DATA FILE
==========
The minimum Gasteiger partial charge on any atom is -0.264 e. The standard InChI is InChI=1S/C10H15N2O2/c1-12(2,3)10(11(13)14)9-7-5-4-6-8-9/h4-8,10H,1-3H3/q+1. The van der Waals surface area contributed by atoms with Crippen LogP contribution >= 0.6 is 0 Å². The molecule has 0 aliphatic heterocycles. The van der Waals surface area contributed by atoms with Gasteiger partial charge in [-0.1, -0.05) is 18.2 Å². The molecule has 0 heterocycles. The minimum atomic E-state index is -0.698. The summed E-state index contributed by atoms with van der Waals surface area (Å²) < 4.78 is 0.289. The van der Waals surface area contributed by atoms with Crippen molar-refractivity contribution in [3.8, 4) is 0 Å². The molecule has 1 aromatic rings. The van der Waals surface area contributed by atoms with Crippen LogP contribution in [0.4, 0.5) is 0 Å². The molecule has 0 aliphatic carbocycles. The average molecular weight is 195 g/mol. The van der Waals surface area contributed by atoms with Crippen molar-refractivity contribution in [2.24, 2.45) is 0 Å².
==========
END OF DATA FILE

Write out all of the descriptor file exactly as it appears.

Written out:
The minimum Gasteiger partial charge on any atom is -0.264 e. The standard InChI is InChI=1S/C10H15N2O2/c1-12(2,3)10(11(13)14)9-7-5-4-6-8-9/h4-8,10H,1-3H3/q+1. The van der Waals surface area contributed by atoms with Crippen LogP contribution >= 0.6 is 0 Å². The molecule has 0 aliphatic heterocycles. The van der Waals surface area contributed by atoms with Gasteiger partial charge in [-0.1, -0.05) is 18.2 Å². The molecule has 0 heterocycles. The minimum atomic E-state index is -0.698. The summed E-state index contributed by atoms with van der Waals surface area (Å²) < 4.78 is 0.289. The van der Waals surface area contributed by atoms with Crippen molar-refractivity contribution in [3.8, 4) is 0 Å². The molecule has 1 aromatic rings. The van der Waals surface area contributed by atoms with Crippen LogP contribution in [0.4, 0.5) is 0 Å². The molecule has 0 aliphatic carbocycles. The average molecular weight is 195 g/mol. The van der Waals surface area contributed by atoms with Crippen molar-refractivity contribution in [2.24, 2.45) is 0 Å².